Budge Pountney: Witness to the break-up of the Sainthood

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The Independent Online

They have one of the best grounds in the country, excellent support and are not short of a few bob, yet, not for the first time, Northampton find themselves among the dregs of the Guinness Premiership. Worcester remain favourites for relegation, but if they can string a couple of victories together it is the Saints who could go marching down.

They remain notoriously fickle and about a million miles removed from the club who won the Heineken Cup at Twickenham in 2000, beating Munster 9-8 in the final. On that day of days Budge Pountney was at flanker, keeping an eye on Ronan O'Gara, whose goalkicking was all over the place. In contrast Paul Grayson kicked three penalties, and that was sufficient for Saints to be crowned champions of Europe.

Pountney and Grayson would hang up their boots and find themselves in the front line at Franklin's Gardens as coaches. There was a Leicester-like hallmark about Northampton when they had Ian McGeechan in charge (he went off to Scotland) or Wayne Smith, who returned to New Zealand to coach the All Blacks backs.

Smith's exit in 2004 saw the arrival of the South African Alan Solomons via Ireland, but his contract was swiftly terminated after a run of defeats. Enter crisis management. Keith Barwell, the chairman and backer, promoted Pountney from assistant fitness coach to head coach, with Grayson as his No 2.

"It was not something I'd hankered after," Pountney admits. "Things were getting out of control and I thought, 'Crikey'. If you're asked to help out you do, but the Solomons business was unfortunate. He was a good guy to work with and crossed a very thin line between success and failure. We lost games by a couple of points, and had they gone the other way he'd have kept his job."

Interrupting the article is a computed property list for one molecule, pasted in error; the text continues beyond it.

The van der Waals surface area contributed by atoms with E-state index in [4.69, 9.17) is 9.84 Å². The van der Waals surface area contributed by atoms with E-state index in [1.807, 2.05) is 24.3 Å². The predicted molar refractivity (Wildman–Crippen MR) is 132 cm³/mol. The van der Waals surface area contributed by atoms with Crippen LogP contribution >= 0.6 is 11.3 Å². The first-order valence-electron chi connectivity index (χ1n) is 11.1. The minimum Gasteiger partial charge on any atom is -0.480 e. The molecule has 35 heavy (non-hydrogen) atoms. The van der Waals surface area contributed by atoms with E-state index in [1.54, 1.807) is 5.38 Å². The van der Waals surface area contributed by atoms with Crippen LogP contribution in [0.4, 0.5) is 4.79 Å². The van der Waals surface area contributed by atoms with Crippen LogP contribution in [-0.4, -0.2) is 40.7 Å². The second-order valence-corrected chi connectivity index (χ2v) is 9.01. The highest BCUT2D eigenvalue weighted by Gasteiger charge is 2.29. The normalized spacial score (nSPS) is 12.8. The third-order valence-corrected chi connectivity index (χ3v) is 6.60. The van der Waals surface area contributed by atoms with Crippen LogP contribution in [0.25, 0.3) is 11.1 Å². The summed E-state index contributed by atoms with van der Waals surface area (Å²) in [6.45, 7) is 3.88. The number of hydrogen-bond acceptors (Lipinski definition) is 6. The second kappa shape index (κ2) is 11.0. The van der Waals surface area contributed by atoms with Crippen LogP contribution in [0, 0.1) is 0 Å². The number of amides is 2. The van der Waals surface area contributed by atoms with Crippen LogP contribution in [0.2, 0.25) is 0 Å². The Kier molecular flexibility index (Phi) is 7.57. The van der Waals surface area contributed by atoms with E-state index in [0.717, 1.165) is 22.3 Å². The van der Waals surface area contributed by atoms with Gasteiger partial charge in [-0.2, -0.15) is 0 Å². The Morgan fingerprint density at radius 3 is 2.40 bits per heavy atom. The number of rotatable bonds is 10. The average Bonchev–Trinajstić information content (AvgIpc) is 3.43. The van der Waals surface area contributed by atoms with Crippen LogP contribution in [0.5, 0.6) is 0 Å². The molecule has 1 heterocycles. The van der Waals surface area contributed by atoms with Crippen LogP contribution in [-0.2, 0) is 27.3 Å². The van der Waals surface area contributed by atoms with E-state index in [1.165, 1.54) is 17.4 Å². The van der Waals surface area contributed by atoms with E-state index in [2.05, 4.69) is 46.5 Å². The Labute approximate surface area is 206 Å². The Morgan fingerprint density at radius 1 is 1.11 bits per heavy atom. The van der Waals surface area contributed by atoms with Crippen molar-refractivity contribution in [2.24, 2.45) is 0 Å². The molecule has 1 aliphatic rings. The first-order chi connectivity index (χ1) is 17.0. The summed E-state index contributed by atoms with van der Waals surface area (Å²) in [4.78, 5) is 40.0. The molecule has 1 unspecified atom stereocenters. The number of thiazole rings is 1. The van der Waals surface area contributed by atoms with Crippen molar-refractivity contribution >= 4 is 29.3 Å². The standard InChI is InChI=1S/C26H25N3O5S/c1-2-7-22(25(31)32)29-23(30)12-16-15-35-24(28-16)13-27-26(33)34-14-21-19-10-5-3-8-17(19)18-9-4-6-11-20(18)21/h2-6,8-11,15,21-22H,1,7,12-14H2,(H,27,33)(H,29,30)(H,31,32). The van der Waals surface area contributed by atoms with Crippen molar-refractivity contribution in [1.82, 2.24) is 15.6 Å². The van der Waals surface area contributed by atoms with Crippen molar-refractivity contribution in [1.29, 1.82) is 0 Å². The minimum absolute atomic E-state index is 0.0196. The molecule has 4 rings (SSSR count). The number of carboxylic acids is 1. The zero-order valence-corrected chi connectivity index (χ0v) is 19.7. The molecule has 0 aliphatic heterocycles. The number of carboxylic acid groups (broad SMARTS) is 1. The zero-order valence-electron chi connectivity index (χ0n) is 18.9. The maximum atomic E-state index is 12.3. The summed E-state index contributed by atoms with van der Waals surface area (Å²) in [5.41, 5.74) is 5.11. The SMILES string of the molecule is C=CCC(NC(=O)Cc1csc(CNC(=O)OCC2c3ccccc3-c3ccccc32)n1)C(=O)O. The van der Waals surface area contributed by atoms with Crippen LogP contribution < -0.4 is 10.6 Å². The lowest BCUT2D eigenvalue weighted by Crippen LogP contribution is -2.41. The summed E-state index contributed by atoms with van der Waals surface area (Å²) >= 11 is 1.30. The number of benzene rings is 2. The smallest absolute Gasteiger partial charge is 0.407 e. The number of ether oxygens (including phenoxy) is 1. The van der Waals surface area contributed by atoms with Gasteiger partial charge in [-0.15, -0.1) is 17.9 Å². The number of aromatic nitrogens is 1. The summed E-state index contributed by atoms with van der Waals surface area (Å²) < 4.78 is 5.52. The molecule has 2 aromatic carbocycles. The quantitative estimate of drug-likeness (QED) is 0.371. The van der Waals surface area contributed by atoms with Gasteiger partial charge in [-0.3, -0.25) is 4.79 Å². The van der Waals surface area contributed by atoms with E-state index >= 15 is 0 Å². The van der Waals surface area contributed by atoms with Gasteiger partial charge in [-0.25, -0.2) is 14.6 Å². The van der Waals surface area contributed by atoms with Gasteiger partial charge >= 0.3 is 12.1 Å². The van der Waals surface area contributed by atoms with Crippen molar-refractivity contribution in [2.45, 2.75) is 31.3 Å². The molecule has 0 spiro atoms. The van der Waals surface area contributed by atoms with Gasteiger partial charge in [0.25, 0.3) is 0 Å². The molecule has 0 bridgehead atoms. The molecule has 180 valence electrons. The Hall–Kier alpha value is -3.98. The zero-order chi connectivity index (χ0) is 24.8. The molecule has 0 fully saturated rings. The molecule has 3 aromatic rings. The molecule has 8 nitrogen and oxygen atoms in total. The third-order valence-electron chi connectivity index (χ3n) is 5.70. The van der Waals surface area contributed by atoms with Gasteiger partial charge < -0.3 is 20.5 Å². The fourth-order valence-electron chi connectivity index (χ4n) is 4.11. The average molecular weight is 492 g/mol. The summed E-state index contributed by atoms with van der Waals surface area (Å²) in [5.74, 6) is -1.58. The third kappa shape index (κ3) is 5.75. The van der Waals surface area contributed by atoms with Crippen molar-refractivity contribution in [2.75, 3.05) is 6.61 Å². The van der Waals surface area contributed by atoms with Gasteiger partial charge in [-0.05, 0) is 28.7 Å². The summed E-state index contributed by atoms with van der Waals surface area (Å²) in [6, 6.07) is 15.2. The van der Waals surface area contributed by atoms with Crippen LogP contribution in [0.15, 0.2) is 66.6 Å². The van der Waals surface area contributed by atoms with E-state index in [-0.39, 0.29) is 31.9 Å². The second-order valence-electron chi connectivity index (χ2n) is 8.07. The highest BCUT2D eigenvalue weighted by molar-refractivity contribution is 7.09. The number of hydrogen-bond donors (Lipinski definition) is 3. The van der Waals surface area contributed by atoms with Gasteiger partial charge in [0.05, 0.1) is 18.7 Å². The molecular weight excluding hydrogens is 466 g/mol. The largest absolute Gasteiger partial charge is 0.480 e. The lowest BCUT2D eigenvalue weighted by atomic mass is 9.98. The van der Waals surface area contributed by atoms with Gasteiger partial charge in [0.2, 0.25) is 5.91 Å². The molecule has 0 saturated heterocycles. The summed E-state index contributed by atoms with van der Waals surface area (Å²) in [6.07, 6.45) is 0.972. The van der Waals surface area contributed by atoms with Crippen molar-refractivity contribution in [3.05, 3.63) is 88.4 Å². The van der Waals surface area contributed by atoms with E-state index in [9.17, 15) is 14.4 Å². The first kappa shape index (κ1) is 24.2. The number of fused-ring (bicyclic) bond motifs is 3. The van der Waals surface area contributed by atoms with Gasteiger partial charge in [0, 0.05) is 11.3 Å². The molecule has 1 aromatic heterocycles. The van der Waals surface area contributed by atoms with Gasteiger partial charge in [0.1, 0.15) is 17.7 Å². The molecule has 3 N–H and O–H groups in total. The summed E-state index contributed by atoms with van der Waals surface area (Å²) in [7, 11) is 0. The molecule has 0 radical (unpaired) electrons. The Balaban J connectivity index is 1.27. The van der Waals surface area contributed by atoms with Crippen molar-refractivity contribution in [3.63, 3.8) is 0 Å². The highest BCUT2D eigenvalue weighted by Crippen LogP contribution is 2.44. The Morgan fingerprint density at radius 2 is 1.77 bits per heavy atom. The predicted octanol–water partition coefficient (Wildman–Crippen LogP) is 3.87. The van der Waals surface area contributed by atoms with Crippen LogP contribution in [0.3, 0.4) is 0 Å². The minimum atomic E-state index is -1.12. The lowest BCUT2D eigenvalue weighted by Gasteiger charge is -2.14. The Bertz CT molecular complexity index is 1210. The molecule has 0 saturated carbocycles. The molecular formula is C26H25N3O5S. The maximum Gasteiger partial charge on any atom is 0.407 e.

Having tried the overseas approach, Northampton's use of the old boys' network has not worked either. Though the Saints avoided relegation in 2005, by the skin of their teeth, Pountney-Grayson was not a dream ticket. The former - he once received a substantial fine for abusing a referee - was made director of rugby, overseeing players' contracts and recruitment, and the latter became head coach.

Last November Pountney, with six months left on his contract, abruptly left the club he had served for 15 years, saying he wanted a "quick and seamless" move to pursue something completely different. He and his wife, Ali, are preparing to open a branch of Waterbabies, a company who teach infants to swim. "This is a sea change for us," Pountney said. "Our lives revolved around rugby but you have to be selfish to compete at the highest level. Water-babies has turned everything on its head."

The Saints, meanwhile, are looking for a lifejacket. Bottom but one in the Premiership, they have not been out of their depth in Pool Six of the Heineken Cup but then that is a tad shallow, containing Overmach Parma and the Borders. Northampton meet the Borders, who cannot qualify for the quarter-finals, at Netherdale today before hosting Biarritz.